— Steffan Rhodri
By Alex P. Vidal
NEW YORK CITY — We don’t expect President Rodrigo Duterte to single-handedly solve the myriad of problems we are facing today in the Philippines.
He isn’t superman who can put all the bad guys inside the calaboose (although he was the one who promised to get rid of the criminals in six months) in a specific period.
He isn’t LeBron James, 33, who can carry the Cleveland Cavaliers to a scintillating victory in any NBA finals even if he will use only one arm.
When we think that our president is like LeBron James, we lose psychologically or we end up frustrated.
When we think the president can succeed if key agencies and other branches of government will chip in and function effectively and efficiently, President Duterte’s work rate produces magical results.
How the LeBron James-inspired Cavaliers turned the tide and won the Eastern Conference championship after a dismal 0-2 start in the the best of seven series, should serve as a lesson to any leadership in and outside the hard court.
Before clinching the Eastern Conference championship in Game 7 for the Cavs’ eight straight trip to NBA finals on May 27, their Game 5 debacle against Boston Celtics was blamed heavily on their reliance on LeBron James, who played all 48 minutes, had the monster game the Cavs needed from him: 35 points, 15 rebounds and nine assists in Game 7 played in Boston.
Game 7 was won in the enemy court mainly because the Cavs realized the showdown against Boston Celtics shouldn’t be a one-man show.
I won’t pretend to be an expert NBA analyst, but here’s what happened, according to USA Today:
1. James had just enough help. George Hill and J.R. Smith were scoreless in the first quarter. Kyle Korver missed his first four three-pointers. Larry Nance Jr. collected three fouls and attempted an ill-advised three-pointer in his first four minutes on the court. It was an ugly start for the Cavs, who missed 13 of their first 14 three-point attempts, and trailed 35-23 with 8:52 left in the first quarter.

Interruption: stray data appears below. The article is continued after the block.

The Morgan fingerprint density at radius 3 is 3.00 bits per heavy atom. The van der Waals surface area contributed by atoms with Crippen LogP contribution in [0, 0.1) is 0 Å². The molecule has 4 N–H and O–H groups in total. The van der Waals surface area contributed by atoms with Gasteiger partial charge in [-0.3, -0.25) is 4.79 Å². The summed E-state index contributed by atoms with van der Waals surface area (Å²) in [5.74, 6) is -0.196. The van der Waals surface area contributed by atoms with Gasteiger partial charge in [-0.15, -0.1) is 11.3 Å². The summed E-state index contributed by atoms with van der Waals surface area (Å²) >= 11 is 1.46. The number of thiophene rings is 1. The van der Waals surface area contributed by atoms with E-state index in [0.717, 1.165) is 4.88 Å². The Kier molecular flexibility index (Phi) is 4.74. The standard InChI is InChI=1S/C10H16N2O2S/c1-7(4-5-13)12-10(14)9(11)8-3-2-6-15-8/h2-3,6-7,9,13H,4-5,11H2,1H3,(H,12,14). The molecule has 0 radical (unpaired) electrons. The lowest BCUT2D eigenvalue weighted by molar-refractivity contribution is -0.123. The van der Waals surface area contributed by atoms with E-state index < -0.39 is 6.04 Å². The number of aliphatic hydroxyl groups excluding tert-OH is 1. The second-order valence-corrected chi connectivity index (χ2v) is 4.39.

Cleveland looked exhausted and ill-suited to take Game 7 on the road. But the Cavs hung in there, cut Boston’s lead to 43-39 at halftime and had a 69-66 lead with 8:53 left in the fourth quarter.
Smith finished with 12 points, and Korver hit a necessary three-pointer. Tristan Thompson added 10 points and nine rebounds
2. Cavs go Green without Love. Cleveland All-Star forward-center Kevin Love missed Game 7 with concussion-like symptoms. He sustained the injury in the first quarter of Game 6 when he collided head to head with Boston’s Jayson Tatum.
His absence was felt. Though Love didn’t have a great series against the Celtics, he provided a scoring threat for which Boston had to account.
However, Jeff Green started in place of Love and delivered with 19 points and eight rebounds.
3. The old man and the rook. Rookie Jayson Tatum, who passed Elgin Baylor for third place on the rookie playoff scoring list, is a special player in the making.
He scored 13 of his team-high 24 points in the second half. Tatum had a dunk on LeBron James and followed it with a three-pointer giving Boston a 72-71 lead midway through the fourth quarter. He lived up to the moment.
Emblematic of this series, Al Horford played well at home and poorly on the road. He had 17 points.
However, Boston shot just 34.1 percent from the field and 17.9% on three-pointers.
4. Cavs three-point shooting. When Cleveland makes threes, it has a chance. When the Cavs don’t make threes, they’re in trouble, and that was the case in the first half of Game 7. Cleveland made just 2-for-17 three-pointers, including several open looks in the first two quarters.
But the Cavs made just enough threes– two more than Boston–despite shooting 25.7 percent from that distance.